CJ Spiller and the Mysterious Player Option

I’ve been getting a large number of questions recently about CJ Spiller of the Buffalo Bills in regards to a player option that I wanted to address. The confusion seems to come from a contract info blurb on Rotoworld that was picked up from a report back in 2010. Rotoworld’s contract information was later used by Spotrac and Forbes in reporting that Spiller could opt into his contract next season. Both are incorrect and were based on a misinterpretation of the original report from 2010. Since this relates to a few other players this offseason I thought it was a good topic to address.

In the old CBA players that were drafted in the top portion of the draft were eligible to sign 6 year contracts. However the 6 year maximum was not mandated and the actual contract length was negotiated between the team and the agents. These contracts were often very complex because of the need to comply with the constraints of the 25% rule and Year One rookie pools.

Obviously the goal for most players is to be able to enter free agency as soon as possible after the draft. Players also wanted to earn as much as possible under their rookie contracts. There were two ways that teams met these demands. One was to make the 6th year salary astronomically high once incentives were earned to force an extension or make it worth the player’s lost year of free agency. Often, though, the compromise was reached to add a sixth year onto a players’ contract that was essentially a “dummy year”, a year that in all likelihood would never be valid when that season occurred.

The “dummy year” was essentially a salary cap placeholder for prorated money from an option bonus paid in the second year of a player’s contract. The way the process worked is the team would have the option of picking up the 6th year of the contract which would allow the option bonus value to be maximized and comply with the rules.

The catch is that the contract year is voidable. Once the player hits a minimum playtime threshold the void kicks in. There is no option on the void, it’s an automatic termination of the contract once earned. Typically minimum playtime was 45% in any year thereafter to earn the void. If unearned the season would remain and the team could choose to honor or not honor the contract just as they would any other player.

It was a rarity for the void to not be earned and the player to still be on an active rookie contract—usually if you were that bad you were released before the final year of the contract.  The only recent example I can think of was last season when Larry English just narrowly missed out on a void that many of us, myself included, thought he earned. He was eventually released anyway.

Spiller should have easily earned this void back in 2012, but regardless there is no player option that exists. The contract either voids or does not void.  The salary that is listed for him is simply a placeholder salary agreed upon in the event the void did not occur. That salary will vanish once the void kicks in and just his prorated money will be left on the books. For Spiller and most of the rookies this will happen a few days following the Super Bowl.  Then the players will become a free agent in March just like all other unrestricted free agents.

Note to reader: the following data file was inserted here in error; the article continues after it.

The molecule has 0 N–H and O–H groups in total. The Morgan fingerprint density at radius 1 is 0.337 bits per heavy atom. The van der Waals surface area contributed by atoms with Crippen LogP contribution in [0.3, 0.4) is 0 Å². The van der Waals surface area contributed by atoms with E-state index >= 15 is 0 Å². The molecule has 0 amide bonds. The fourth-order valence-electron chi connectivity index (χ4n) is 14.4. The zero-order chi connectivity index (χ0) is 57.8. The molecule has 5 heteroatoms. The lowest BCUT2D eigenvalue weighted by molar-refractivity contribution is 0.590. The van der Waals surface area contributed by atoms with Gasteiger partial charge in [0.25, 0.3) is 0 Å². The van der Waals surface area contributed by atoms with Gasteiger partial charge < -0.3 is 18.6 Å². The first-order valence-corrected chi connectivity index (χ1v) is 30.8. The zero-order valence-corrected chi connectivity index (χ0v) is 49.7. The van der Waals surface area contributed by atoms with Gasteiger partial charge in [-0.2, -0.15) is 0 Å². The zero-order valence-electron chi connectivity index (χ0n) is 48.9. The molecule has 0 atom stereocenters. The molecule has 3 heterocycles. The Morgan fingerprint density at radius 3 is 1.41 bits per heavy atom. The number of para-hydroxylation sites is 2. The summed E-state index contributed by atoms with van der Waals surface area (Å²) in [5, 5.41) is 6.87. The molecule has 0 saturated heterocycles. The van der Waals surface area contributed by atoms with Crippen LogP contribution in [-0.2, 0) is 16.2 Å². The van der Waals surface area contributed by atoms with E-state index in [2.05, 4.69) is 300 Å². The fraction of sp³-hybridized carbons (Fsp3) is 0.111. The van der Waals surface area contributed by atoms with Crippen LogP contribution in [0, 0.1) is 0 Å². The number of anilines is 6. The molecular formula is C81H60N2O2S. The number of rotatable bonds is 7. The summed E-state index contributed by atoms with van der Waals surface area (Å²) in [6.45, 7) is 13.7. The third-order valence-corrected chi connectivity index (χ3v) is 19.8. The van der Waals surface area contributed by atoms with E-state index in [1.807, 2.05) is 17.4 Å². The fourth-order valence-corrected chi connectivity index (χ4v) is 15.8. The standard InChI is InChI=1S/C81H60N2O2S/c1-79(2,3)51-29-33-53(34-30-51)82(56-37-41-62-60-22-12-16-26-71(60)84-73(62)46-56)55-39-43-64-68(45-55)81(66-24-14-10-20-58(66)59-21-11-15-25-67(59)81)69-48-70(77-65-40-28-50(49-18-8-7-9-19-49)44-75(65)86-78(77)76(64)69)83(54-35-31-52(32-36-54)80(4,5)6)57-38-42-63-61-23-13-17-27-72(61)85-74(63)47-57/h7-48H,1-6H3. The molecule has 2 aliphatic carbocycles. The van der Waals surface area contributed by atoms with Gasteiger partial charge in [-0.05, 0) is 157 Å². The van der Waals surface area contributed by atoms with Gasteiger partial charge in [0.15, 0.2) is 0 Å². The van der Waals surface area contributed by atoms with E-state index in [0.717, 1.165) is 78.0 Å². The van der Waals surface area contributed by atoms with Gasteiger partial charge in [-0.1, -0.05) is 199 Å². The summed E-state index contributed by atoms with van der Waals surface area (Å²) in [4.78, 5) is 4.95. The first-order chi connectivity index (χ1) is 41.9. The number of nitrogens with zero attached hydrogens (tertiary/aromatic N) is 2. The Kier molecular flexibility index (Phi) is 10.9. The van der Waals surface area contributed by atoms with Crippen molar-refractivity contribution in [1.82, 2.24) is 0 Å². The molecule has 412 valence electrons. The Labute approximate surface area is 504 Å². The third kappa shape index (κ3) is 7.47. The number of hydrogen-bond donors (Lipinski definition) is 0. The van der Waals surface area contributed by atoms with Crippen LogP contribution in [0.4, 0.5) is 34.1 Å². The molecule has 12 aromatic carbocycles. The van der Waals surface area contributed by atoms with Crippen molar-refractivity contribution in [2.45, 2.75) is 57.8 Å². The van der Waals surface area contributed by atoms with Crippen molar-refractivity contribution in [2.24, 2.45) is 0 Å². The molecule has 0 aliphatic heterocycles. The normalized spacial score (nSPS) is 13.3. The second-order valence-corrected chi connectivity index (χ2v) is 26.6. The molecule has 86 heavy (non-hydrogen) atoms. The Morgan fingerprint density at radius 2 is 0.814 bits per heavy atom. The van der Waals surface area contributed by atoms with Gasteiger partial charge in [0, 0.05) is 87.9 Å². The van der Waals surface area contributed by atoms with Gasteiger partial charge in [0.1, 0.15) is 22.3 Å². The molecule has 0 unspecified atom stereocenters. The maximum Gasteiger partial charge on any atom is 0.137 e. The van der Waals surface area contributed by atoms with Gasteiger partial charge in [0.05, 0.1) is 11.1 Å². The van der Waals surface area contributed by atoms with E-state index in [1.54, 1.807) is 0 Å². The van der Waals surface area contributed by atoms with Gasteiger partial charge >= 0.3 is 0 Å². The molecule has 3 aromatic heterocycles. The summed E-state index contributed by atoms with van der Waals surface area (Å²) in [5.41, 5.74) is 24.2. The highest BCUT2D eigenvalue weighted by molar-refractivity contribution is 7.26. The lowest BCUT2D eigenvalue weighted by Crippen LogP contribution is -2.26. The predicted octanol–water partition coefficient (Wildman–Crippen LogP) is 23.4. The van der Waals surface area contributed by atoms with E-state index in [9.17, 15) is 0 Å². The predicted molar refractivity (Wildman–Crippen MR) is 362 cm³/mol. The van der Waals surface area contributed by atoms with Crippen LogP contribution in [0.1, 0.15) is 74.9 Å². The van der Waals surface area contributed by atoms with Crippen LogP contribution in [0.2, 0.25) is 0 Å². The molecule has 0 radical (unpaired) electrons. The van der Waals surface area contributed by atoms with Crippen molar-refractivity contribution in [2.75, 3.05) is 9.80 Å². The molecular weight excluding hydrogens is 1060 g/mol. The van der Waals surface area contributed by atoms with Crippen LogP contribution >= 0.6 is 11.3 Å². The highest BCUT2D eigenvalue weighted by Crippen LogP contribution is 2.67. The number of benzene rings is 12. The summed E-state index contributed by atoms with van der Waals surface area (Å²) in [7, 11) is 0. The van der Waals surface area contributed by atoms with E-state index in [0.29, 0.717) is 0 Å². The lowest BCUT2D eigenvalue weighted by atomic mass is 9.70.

With the new rookie contract system in place this will be the final year that we encounter these contracts. Other player’s who will be treated the same as Spiller and are on pace to become free agents include:

Ndamukong Suh, DT, Lions

Tyson Alualu, DE, Jaguars

Ryan Mathews, RB, Chargers

Brandon Graham, LB, Eagles

Jason Pierre-Paul, DE, Giants

Derrick Morgan, DE, Titans

Of those players I believe Graham is the only one who has never played very often. The other players whose contracts contained voidable years have either been extended (Gerald McCoy, Anthony Davis, Joe Haden) or released (Rolando McClain).

NFL Stock Down: Week 7


Every Monday during the season we will take a look back at three players who are entering important stages of their contract that may have hurt their stock in upcoming negotiations with their play on Sunday. In addition we will also look at one player signed in the offseason to a new contract that did not live up to the expectations that his contract sets for the player.

Stock Down

Brian Hoyer– Maybe Hoyer was reading into the press clippings too much but this was a dog of a game that looked more backup level quarterback than competent starter. To complete 39% of your passes against Jacksonville is about as bad a game a player can have in the NFL. For a player at his level he cant afford many games like this.

CJ Spiller– I always dislike putting an injured player in this category, but this was really devastating for Spiller who will likely miss the rest of the season. Spiller needed more of an opportunity in his walk year to do something special enough to warrant a mid tier contract. Now he could be looking at either a one year “prove it” type contract in the same pay range of Knowshon Moreno or a far lesser two year contract like Ben Tate.